Thirty-five years after taking their first tentative steps into the world of independent pop fame, The Chesterfields are back for a string of UK dates this September.
Founder member Simon Barber (bass, vocals) will be joined on the road by Andy Strickland (lead guitar, also known for his work with The Loft and The Caretaker Race), who briefly featured with the band in 1987, and more recent additions Helen Stickland (guitar, vocals) and Rob Parry (drums), the quartet celebrating an alternative scene success that led to a string of indie hit albums and singles, including iconic debut LP, Kettle.
The latest tour comes two years after their last UK jaunt, and in classic DIY independent style the West Country comrades and Isle of Wight-based Andy are all pitching in, with further friends from the original scene doing their bit to make it happen, as Simon – like Helen based in Sherborne, Dorset – explained.
“Yeah, we get on! This was the line-up we got together for the C86 reunion shows, and might even have lasted longer the original line-up now. I wouldn’t do it if Andy wasn’t involved. We get on so well. He makes us The Chesterfields really – he has the jangle and the edge. I went to the Isle of Wight to sort things out a couple of weeks ago with him, and we get on like a house on fire.
“I’ve also rehearsed locally with Helen, and that’s great, while Rob’s nearby in Yeovil. He’s so can-do. He’s booked the van and organised accommodation, and he’s going to drive. Without him I don’t think I could contemplate it. There’s so much to organise.”
It all sounds proper DIY indie, old style.
“Yeah, it’s just like it was, but back then we had managers, and pretty good ones who looked after lots of stuff. And looking back at my diaries, it’s incredible how busy we were. We were out playing gigs all the time. I don’t know how we held down jobs.”
Simon co-founded the band with fellow frontman Dave Goldsworthy in Yeovil in 1984, initially with drummer Dominic Manns, various personnel changes following, the band signing to Bristol’s Subway Organisation (also home to the Soup Dragons, Shop Assistants, Razorcuts, Flatmates, Rosehips and Rodney Allen, the latter having a spell with The Chesterfields in 1987, and also guesting on the forthcoming tour), emerging alongside fellow West Country indie luminaries The Blue Aeroplanes (for whom Rodney went on to feature) and The Brilliant Corners.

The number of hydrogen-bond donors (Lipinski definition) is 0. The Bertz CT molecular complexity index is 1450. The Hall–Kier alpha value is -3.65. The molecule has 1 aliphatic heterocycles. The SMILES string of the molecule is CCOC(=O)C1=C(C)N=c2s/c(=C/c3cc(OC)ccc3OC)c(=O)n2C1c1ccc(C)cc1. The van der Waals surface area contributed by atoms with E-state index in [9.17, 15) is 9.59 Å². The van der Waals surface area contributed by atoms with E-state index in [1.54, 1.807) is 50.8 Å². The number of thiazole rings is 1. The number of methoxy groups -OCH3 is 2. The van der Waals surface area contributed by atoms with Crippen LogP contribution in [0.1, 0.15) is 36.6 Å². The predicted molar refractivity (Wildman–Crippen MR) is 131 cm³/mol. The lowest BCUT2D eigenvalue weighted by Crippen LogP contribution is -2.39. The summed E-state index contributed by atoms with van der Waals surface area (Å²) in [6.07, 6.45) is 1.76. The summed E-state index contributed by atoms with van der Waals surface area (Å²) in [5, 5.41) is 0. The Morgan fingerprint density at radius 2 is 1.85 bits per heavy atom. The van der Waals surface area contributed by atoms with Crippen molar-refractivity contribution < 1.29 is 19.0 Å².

A volley of memorable 7″ singles followed, including ‘Sweet Revenge’, ‘Completely & Utterly’ and ‘Ask Johnny Dee’, that first album – with its distinctive yellow and pink cover – only denied a UK indie chart No.1 by Sonic Youth’s ‘Sister’. What’s more, each release was co-designed by Simon and his then-girlfriend Amanda Wallwork under the guise of The Terrible Hildas, the band’s co-founder and graphic artist in later years setting up successful West Country monthly arts magazine Evolver, while Amanda became an established artist in her own right.
The Chesterfields came to prominence as part of a happening UK underground scene that turned its back on over-produced chart music in favour of back-to-basics pop, a plethora of bands, small record labels, gig nights and fanzines emerging, groups such as The June Brides, Primal Scream and The Wedding Present helping spearhead the movement.